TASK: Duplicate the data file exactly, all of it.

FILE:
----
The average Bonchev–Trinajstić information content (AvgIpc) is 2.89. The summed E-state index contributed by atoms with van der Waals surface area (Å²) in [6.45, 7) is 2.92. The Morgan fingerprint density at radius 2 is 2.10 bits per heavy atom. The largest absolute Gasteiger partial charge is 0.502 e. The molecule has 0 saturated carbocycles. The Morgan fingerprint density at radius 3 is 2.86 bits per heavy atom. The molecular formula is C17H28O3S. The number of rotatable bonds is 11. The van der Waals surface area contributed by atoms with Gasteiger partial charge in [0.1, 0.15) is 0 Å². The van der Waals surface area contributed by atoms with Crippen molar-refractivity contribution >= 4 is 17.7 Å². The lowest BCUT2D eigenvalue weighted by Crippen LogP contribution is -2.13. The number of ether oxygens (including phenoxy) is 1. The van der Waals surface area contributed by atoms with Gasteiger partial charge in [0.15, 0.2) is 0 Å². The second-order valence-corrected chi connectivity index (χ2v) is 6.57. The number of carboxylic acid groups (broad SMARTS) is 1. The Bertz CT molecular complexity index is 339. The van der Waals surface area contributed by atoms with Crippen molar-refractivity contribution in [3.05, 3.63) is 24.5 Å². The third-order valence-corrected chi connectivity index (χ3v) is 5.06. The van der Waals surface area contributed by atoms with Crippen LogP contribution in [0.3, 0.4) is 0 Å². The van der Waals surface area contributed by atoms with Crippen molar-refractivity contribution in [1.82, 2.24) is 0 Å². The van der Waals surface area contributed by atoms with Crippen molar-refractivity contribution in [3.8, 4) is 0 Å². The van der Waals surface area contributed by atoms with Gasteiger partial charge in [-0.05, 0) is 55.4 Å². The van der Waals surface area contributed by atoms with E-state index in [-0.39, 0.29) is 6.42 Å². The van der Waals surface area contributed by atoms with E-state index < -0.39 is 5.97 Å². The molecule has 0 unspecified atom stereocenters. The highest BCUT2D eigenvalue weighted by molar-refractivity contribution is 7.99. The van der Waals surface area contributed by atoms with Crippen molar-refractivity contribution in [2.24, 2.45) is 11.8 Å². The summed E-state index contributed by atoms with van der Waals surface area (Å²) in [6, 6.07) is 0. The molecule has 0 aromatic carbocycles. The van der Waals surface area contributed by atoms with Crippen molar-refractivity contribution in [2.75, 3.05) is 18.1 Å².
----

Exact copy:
The average Bonchev–Trinajstić information content (AvgIpc) is 2.89. The summed E-state index contributed by atoms with van der Waals surface area (Å²) in [6.45, 7) is 2.92. The Morgan fingerprint density at radius 2 is 2.10 bits per heavy atom. The largest absolute Gasteiger partial charge is 0.502 e. The molecule has 0 saturated carbocycles. The Morgan fingerprint density at radius 3 is 2.86 bits per heavy atom. The molecular formula is C17H28O3S. The number of rotatable bonds is 11. The van der Waals surface area contributed by atoms with Gasteiger partial charge in [0.1, 0.15) is 0 Å². The van der Waals surface area contributed by atoms with Crippen molar-refractivity contribution >= 4 is 17.7 Å². The lowest BCUT2D eigenvalue weighted by Crippen LogP contribution is -2.13. The number of ether oxygens (including phenoxy) is 1. The van der Waals surface area contributed by atoms with Gasteiger partial charge in [0.15, 0.2) is 0 Å². The second-order valence-corrected chi connectivity index (χ2v) is 6.57. The number of carboxylic acid groups (broad SMARTS) is 1. The Bertz CT molecular complexity index is 339. The van der Waals surface area contributed by atoms with Crippen molar-refractivity contribution in [3.05, 3.63) is 24.5 Å². The third-order valence-corrected chi connectivity index (χ3v) is 5.06. The van der Waals surface area contributed by atoms with Crippen LogP contribution in [0.3, 0.4) is 0 Å². The van der Waals surface area contributed by atoms with Crippen molar-refractivity contribution in [1.82, 2.24) is 0 Å². The van der Waals surface area contributed by atoms with Crippen molar-refractivity contribution in [3.8, 4) is 0 Å². The van der Waals surface area contributed by atoms with Gasteiger partial charge in [-0.05, 0) is 55.4 Å². The van der Waals surface area contributed by atoms with E-state index in [-0.39, 0.29) is 6.42 Å². The van der Waals surface area contributed by atoms with E-state index < -0.39 is 5.97 Å². The molecule has 0 unspecified atom stereocenters. The highest BCUT2D eigenvalue weighted by molar-refractivity contribution is 7.99. The van der Waals surface area contributed by atoms with Crippen molar-refractivity contribution in [2.24, 2.45) is 11.8 Å². The summed E-state index contributed by atoms with van der Waals surface area (Å²) in [6, 6.07) is 0. The molecule has 0 aromatic carbocycles. The van der Waals surface area contributed by atoms with Crippen molar-refractivity contribution in [2.75, 3.05) is 18.1 Å².